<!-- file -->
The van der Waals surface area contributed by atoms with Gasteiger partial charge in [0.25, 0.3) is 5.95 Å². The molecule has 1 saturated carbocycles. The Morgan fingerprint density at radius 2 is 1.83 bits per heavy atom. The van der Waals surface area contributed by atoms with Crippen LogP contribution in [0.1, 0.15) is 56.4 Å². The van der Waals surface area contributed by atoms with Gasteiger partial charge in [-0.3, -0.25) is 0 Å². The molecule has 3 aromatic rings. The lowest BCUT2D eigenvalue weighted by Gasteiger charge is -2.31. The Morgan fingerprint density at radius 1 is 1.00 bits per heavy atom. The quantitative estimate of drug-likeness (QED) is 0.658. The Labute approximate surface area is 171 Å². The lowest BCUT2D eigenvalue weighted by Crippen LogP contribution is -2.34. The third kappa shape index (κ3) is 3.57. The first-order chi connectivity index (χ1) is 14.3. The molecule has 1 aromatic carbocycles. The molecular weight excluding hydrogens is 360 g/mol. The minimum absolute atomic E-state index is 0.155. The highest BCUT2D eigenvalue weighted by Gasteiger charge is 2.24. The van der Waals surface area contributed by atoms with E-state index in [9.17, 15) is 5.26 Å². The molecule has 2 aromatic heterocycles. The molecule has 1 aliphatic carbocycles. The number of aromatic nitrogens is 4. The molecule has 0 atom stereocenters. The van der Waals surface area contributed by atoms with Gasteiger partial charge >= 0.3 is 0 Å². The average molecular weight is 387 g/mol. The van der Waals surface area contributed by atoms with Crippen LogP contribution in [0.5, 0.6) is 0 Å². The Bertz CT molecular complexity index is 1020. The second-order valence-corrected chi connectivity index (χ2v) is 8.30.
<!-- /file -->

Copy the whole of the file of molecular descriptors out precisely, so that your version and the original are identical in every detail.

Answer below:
The van der Waals surface area contributed by atoms with Gasteiger partial charge in [0.25, 0.3) is 5.95 Å². The molecule has 1 saturated carbocycles. The Morgan fingerprint density at radius 2 is 1.83 bits per heavy atom. The van der Waals surface area contributed by atoms with Crippen LogP contribution in [0.1, 0.15) is 56.4 Å². The van der Waals surface area contributed by atoms with Gasteiger partial charge in [-0.3, -0.25) is 0 Å². The molecule has 3 aromatic rings. The lowest BCUT2D eigenvalue weighted by Gasteiger charge is -2.31. The Morgan fingerprint density at radius 1 is 1.00 bits per heavy atom. The quantitative estimate of drug-likeness (QED) is 0.658. The Labute approximate surface area is 171 Å². The lowest BCUT2D eigenvalue weighted by Crippen LogP contribution is -2.34. The third kappa shape index (κ3) is 3.57. The first-order chi connectivity index (χ1) is 14.3. The molecule has 1 aromatic carbocycles. The molecular weight excluding hydrogens is 360 g/mol. The minimum absolute atomic E-state index is 0.155. The highest BCUT2D eigenvalue weighted by Gasteiger charge is 2.24. The van der Waals surface area contributed by atoms with E-state index in [9.17, 15) is 5.26 Å². The molecule has 2 aromatic heterocycles. The molecule has 1 aliphatic carbocycles. The number of aromatic nitrogens is 4. The molecule has 0 atom stereocenters. The van der Waals surface area contributed by atoms with Gasteiger partial charge >= 0.3 is 0 Å². The average molecular weight is 387 g/mol. The van der Waals surface area contributed by atoms with Crippen LogP contribution in [0.5, 0.6) is 0 Å². The Bertz CT molecular complexity index is 1020. The second-order valence-corrected chi connectivity index (χ2v) is 8.30.